Youíre right on the mark. The planning of all tours and interpretive walks should always take into consideration the abilities of all the visitors. By doing as you have already suggested, several things will be achieved. First, you have pointed out the fact that attention would not be drawn to those who may not be able to use or easily use the stairs. In addition, by directing the tour to the stairs by the elevator, the group of visitors remain integrated to the highest extent possible, which is required by the regulations for Title II of the ADA and Section 504 of the 1973 Rehabilitation Act. Also, by minimizing the degree of "special" or "different" things that visitors would have to do while on the tour, we actually apply the principles of Universal Design to the planning and program process. (See more on a Universal Design training course in this issue).

Furthermore, it only makes sense to avoid making those visitors that have the most difficulty walking or endurance from having to go the length of the building to use the elevator and back again to join the tour. Ellie, I hope your fellow interpreters will see this and consider your sage advice.

Sincerely yours,

Aunt Ada

Work Continues with National Center on Physical Activity and Disability

This summer the NCA was chosen to partner with the Department of Disability and Human Development at the University of Illinois at Chicago and the Rehabilitation Institute of Chicago to develop the National Center on Physical Activity and Disability (NCPAD). The NCPAD mission is to encourage people with disabilities to participate in regular physical activity to promote healthy lifestyles and to prevent development of secondary conditions.

The NCPAD website has been activated and is continuously being updated. Information available at the website includes: (a) a research citation database; (b) recent media coverage; (c) online distance education opportunities; (d) papers, reports and other printed materials; (e) and slide presentations. The website address is: www.uic.edu/orgs/ncpad

To date, NCA staff have answered technical assistance questions, written fact sheets, initiated publicity, and begun extensive research addressing the leisure and recreation needs of people with disabilities. This is just the beginning of a three-year project, watch future issues of this newsletter; "ACCESS TODAY", for updates as the grant progresses.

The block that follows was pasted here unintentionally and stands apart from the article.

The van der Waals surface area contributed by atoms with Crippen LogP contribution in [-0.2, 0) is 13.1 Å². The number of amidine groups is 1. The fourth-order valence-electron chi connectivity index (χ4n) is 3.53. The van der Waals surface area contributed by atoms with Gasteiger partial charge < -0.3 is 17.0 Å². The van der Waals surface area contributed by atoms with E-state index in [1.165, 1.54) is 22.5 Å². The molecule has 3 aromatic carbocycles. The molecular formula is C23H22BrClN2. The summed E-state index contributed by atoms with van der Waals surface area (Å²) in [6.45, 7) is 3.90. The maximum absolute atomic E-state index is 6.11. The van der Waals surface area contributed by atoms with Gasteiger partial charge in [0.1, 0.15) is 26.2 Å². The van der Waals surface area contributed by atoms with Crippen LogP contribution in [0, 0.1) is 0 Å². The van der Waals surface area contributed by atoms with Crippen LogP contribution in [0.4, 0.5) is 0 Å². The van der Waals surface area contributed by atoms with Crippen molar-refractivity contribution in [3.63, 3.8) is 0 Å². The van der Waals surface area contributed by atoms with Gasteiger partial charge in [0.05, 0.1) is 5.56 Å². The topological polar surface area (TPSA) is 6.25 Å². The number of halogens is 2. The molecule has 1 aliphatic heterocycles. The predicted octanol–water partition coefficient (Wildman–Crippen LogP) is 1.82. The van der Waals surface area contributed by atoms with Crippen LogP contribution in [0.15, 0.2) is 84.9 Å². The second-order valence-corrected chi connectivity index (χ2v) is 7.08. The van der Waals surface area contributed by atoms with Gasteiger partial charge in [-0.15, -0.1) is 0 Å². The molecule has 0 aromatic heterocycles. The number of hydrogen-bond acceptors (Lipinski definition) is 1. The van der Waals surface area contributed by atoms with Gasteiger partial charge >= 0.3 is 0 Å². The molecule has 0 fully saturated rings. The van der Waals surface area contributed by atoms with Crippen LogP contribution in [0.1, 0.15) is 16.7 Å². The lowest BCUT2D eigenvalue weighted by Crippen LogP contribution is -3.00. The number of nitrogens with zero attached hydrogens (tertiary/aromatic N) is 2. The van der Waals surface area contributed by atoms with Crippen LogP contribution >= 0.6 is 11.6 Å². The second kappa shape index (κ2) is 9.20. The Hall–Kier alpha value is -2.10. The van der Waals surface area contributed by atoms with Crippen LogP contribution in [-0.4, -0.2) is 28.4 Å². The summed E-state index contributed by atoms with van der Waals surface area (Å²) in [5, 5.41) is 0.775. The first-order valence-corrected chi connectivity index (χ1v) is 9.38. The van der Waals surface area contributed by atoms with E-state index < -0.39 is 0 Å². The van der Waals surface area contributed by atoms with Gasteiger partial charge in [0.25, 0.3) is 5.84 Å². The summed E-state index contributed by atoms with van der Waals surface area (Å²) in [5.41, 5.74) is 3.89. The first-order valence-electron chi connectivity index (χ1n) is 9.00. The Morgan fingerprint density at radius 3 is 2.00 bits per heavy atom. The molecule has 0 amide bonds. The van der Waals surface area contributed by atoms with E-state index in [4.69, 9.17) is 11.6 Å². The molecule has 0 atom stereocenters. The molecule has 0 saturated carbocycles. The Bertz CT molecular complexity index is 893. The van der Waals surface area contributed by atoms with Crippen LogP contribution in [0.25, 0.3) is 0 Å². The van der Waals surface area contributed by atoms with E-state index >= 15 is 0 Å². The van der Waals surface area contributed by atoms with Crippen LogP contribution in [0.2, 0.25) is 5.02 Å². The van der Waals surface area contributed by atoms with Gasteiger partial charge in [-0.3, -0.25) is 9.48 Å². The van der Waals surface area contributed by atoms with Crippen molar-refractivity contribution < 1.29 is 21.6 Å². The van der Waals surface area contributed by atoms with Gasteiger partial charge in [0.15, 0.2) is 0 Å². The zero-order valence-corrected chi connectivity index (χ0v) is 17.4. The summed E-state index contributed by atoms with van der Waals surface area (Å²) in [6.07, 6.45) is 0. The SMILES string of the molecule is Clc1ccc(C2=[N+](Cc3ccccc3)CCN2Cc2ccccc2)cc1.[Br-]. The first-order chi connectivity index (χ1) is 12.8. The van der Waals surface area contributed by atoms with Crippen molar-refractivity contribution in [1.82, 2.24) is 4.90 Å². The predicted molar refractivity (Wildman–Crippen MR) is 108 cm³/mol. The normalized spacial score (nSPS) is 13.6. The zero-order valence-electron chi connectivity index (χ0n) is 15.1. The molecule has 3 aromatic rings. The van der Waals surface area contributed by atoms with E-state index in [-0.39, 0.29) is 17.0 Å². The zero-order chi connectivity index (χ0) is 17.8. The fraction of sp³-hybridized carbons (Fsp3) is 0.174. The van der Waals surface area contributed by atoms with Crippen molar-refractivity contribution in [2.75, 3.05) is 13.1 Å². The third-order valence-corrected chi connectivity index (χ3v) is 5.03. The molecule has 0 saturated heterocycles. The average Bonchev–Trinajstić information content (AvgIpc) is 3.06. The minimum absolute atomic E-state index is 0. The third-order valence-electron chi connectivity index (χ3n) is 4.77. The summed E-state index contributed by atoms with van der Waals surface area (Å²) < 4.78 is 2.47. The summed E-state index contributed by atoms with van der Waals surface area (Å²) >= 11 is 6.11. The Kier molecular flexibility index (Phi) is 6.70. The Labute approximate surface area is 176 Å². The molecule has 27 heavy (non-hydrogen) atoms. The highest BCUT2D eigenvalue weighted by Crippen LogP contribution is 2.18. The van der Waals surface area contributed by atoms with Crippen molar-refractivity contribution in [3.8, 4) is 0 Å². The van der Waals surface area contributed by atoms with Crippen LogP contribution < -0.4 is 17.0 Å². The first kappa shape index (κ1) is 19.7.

To contact NCPAD: (800) 900-8086, Fax: (312) 355-4085.  Address: 1640 W. Roosevelt Road, Chicago Il 60608-6904  Email: ncpad@uic.edu Internet: www.uic.edu/orgs/ncpa

Nationwide Study of Inclusive Outdoor Programs

(The National Inclusive Camp Practices (NICP) Study-1997-2000)

The Institute for Career and Leisure Development (ICLD) is collaborating with Portland State University (PSU) and the American Camping Association (ACA) on the National Inclusive Camp Practices (NICP) study of youth with and without disabilities attending organized outdoor school and camp programs that are inclusionary. The study includes administrators, instructors/counselors/staff, and approximately 1,000 subjects (youth), 50% with and 50% without disabilities, ages 7-18.

The NICP study, represents Phase II of a continued national effort by the ICLD (in collaboration with PSU and ACA).

Preliminary findings (from summer of 1998) show that campers with disabilities who attended inclusive camp programs made significant gains in their level of social interaction with peers. Their level of active participation in camp activities also significantly increased between the beginning and end of one-week camp sessions.

Major findings and recommendations of the National Inclusive Camp Practices (NICP) study will be presented at the ACA National Conference 2000 in Albuquerque, NM at 9:45, Saturday morning, February 26, 2000; "Letís Include Kids with Disabilities in Our Camp Programs: Researchers and Practitioners Provide Evidence and Suggestions for Inclusive Camp Administration and Programming."

Steve A. Brannan, EdD

NICP Project Director

Portland State University

Upcoming Courses...

The NCA is in the process of scheduling these courses for 2000-2001:

"ADA Assessments and Self-Evaluation/Principles of Access"

  • Feb/March 2000: New Orleans Area
  • May/Late Spring 2000: New England
  • September 2000: Pacific NW

"Distance Education"-

  • 5 Varied locations to be determined

"Retrofitting for Accessibility"-

  • Late Sept/Oct 2000: Colorado/Utah area

"Historic Sites and Interpretation"-

  • December 2000: New Orleans Area or Charleston

"Universal Design"-

  • Spring 2001: Las Vegas

Symposium: All dates to be determined

"Outdoor Developed Areas/Trails/Picnic/Campground"-

  • Cincinnati/Lexington KY area
  • Santa Cruz or Sacramento 
  • New England or Adirondacks


  • Chicago Area

NCA Receives Distance Learning Award

The Employee Development Division of the National Park Service has awarded the National Center on Accessibility a $30,000 grant to conduct a distance learning program for NPS employees that specifically focuses on standards/guidelines for outdoor developed areas (campgrounds, picnic areas, beaches, and trails). This program will be transmitted to a minimum of five NPS sites nationally in September of 2000 and will also include the development of extensive Internet based training-learning activities which will assist park personnel in understanding the proposed regulations.

1998-99 NCA Research Fellows

    Dr. Larry Allen, Clemson University

    Mr. Peter Axelson, Beneficial Designs

    Dr. Michael Bender, Johns Hopkins University & Medical School

    Dr. Terry Brown, University of Michigan

    Dr. Charles Bullock, University of Nevada

    Dr. David Compton, University of Utah

    Dr. Alan Ewert, Indiana University

    Dr. Edward Hamilton, Easter Seal Society of VA

    Dr. Barbara Hawkins, Indiana University

    Dr. Seppo Iso-Ahola, University of Maryland

    Dr. John Kennedy, Indiana University

    Dr. Leo McAvoy, University of Minnesota

    Dr. Lois Silverman, Indiana University

    Dr. Miguel Albarran, University of Puerto Rico